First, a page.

A new feature will hide unwanted comments and direct message requests.
Instagram Strengthens Features To Protect Users From Online Abuse
WASHINGTON — Popular photo and video sharing platform Instagram has announced a new set of features, especially for celebrities, known personalities, and high-profile creators, which will ensure that users are protected from abuse.
Once turned on, the new Limits feature of the Facebook-owned photo-sharing platform will automatically hide comments and direct message (DM) requests from people who don’t follow the user or who only recently followed them.
“We don’t allow hate speech or bullying on Instagram, and we remove it whenever we find it,” said Adam Mosseri, Head of Instagram, in a blog.
“We also want to protect people from having to experience this abuse in the first place, which is why we’re constantly listening to feedback from experts and our community, and developing new features to give people more control over their experience on Instagram, and help protect them from abuse.”
These features include the ability for people to limit comments and direct message requests during spikes of increased attention and stronger warnings while posting potentially offensive comments.
The feature, stronger warnings, will be shown by Instagram on the first instance when a user tries to post potentially offensive comments. The platform already throws up a warning when someone tries to post a potentially offensive comment.
Suppose the platform realizes that a user is trying to post potentially offensive comments multiple times. In that case, it will show an even stronger warning — reminding them of its Community Guidelines and warning them that it may remove or hide their comment if they proceed.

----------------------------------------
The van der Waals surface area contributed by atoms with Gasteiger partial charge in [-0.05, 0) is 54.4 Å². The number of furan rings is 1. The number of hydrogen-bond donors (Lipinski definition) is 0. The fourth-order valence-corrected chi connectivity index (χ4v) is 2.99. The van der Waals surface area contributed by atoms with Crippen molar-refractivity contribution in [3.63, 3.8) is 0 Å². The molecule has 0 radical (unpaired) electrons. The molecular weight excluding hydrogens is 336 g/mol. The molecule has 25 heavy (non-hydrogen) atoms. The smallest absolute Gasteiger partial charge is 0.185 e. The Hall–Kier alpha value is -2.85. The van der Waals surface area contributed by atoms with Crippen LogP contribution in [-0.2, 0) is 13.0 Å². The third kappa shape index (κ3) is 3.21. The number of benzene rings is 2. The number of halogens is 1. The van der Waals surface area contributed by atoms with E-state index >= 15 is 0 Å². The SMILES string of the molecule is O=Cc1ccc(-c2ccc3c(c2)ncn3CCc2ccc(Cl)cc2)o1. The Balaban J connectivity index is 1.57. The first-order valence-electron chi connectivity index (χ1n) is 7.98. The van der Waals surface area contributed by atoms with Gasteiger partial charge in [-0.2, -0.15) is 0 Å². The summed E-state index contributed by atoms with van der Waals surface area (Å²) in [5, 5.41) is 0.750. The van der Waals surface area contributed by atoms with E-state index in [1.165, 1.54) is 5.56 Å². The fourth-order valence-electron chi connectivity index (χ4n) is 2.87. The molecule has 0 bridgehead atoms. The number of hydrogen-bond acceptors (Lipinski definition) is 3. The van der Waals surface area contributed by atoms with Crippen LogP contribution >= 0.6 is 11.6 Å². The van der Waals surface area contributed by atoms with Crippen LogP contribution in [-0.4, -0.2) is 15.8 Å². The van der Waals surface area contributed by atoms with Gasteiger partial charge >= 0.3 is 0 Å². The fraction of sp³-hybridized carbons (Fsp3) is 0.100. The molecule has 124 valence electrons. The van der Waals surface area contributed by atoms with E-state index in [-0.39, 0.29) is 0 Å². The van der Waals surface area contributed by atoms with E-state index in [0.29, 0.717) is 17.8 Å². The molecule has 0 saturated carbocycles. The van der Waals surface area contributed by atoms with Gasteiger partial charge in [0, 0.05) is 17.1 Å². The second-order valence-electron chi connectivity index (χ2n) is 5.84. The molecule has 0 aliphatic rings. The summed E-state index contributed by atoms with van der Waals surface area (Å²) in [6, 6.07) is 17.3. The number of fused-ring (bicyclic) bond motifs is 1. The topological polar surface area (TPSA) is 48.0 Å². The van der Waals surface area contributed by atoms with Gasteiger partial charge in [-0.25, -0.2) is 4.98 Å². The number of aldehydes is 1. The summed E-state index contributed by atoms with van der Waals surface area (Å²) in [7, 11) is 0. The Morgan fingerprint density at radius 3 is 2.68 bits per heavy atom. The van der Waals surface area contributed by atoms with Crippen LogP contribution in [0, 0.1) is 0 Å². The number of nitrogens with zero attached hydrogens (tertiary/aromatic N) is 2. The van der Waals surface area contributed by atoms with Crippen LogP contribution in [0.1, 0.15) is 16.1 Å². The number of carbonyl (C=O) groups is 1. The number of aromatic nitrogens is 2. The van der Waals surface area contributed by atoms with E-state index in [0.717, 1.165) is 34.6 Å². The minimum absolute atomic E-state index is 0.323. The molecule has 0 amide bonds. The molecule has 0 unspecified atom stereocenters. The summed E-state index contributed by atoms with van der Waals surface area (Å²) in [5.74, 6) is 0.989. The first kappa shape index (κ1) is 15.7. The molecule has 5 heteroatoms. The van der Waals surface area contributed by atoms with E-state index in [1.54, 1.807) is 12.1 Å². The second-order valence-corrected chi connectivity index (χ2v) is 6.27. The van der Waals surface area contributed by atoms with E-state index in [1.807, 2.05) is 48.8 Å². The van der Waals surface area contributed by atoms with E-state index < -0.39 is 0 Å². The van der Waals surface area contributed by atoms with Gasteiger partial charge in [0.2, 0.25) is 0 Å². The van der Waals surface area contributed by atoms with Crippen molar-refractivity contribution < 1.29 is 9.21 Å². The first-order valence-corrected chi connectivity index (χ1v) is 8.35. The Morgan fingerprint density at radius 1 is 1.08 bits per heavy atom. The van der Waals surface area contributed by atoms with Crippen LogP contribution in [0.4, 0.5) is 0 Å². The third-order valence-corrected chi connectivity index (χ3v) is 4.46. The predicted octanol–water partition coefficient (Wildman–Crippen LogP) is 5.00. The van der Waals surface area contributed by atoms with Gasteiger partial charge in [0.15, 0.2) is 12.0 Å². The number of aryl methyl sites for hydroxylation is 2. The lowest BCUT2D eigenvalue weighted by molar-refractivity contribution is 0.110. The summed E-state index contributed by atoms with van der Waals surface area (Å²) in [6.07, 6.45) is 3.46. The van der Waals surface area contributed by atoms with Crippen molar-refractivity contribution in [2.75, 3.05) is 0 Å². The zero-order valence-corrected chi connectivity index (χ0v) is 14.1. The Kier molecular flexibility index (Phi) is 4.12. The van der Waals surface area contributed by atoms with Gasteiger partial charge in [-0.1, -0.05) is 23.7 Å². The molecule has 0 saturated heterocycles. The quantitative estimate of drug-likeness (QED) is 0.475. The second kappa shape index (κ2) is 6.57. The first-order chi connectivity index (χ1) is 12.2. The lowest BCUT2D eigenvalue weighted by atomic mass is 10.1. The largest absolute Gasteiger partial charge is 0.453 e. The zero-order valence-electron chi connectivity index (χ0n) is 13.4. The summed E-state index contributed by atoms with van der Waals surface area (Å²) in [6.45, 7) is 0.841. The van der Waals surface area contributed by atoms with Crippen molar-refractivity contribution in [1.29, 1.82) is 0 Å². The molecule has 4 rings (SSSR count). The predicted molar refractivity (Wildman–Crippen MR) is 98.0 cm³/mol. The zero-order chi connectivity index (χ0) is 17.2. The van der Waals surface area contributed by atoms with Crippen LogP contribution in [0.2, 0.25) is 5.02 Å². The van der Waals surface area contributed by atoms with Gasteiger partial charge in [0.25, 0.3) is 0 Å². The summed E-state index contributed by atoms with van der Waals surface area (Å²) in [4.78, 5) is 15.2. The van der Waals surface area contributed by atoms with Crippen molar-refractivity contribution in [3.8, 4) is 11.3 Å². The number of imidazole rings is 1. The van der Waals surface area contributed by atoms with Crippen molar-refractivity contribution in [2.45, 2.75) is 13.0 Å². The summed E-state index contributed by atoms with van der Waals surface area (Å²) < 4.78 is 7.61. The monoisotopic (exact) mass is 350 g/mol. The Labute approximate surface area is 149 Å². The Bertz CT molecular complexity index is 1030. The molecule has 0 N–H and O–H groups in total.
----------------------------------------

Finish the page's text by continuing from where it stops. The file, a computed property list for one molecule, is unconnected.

“We’ve found these warnings really discourage people from posting something hurtful,” Instagram said.
“For example, in the last week, we showed warnings about a million times per day on average to people when they were making potentially offensive comments. Of these, about 50% of the time, the comment was edited or deleted by the user based on these warnings.”
In a bid to combat abuse in direct messages and comments, the company has also announced a global rollout of its Hidden Words feature, which allows people to automatically filter offensive words, phrases, and emojis into a Hidden Folder.
The feature also filters direct message requests that are likely to be spammy or low-quality.
Instagram also recently launched the feature that would automatically make the accounts of users under 16 years private.
“We think private accounts are the right choice for young people, but we recognize some young creators might want to have public accounts to build a following,” said Instagram in a blog.
“We want to strike the right balance of giving young people all the things they love about Instagram while also keeping them safe.”
(With inputs from ANI)
Edited by Amrita Das and Praveen Pramod Tewari